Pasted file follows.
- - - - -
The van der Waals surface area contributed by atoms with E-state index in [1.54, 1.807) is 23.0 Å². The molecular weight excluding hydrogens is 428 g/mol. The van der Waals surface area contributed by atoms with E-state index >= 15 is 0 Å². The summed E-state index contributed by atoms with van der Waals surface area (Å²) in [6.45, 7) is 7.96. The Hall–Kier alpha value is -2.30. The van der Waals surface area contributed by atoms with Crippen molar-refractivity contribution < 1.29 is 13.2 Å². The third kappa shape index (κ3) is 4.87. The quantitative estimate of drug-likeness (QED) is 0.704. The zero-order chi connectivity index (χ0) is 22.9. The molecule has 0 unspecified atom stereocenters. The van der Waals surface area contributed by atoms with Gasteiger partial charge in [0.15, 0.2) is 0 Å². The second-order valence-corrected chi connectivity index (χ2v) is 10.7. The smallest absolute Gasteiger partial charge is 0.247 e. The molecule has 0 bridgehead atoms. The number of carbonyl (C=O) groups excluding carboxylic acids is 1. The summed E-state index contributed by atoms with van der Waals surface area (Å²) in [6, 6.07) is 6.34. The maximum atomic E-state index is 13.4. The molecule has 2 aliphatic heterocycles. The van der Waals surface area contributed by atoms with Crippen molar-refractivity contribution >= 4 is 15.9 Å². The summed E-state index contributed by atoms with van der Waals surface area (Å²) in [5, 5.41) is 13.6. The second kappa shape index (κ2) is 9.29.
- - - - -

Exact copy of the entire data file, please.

The van der Waals surface area contributed by atoms with E-state index in [1.54, 1.807) is 23.0 Å². The molecular weight excluding hydrogens is 428 g/mol. The van der Waals surface area contributed by atoms with E-state index >= 15 is 0 Å². The summed E-state index contributed by atoms with van der Waals surface area (Å²) in [6.45, 7) is 7.96. The Hall–Kier alpha value is -2.30. The van der Waals surface area contributed by atoms with Crippen molar-refractivity contribution < 1.29 is 13.2 Å². The third kappa shape index (κ3) is 4.87. The quantitative estimate of drug-likeness (QED) is 0.704. The zero-order chi connectivity index (χ0) is 22.9. The molecule has 0 unspecified atom stereocenters. The van der Waals surface area contributed by atoms with Gasteiger partial charge in [0.15, 0.2) is 0 Å². The second-order valence-corrected chi connectivity index (χ2v) is 10.7. The smallest absolute Gasteiger partial charge is 0.247 e. The molecule has 0 bridgehead atoms. The number of carbonyl (C=O) groups excluding carboxylic acids is 1. The summed E-state index contributed by atoms with van der Waals surface area (Å²) in [6, 6.07) is 6.34. The maximum atomic E-state index is 13.4. The molecule has 2 aliphatic heterocycles. The van der Waals surface area contributed by atoms with Crippen molar-refractivity contribution >= 4 is 15.9 Å². The summed E-state index contributed by atoms with van der Waals surface area (Å²) in [5, 5.41) is 13.6. The second kappa shape index (κ2) is 9.29.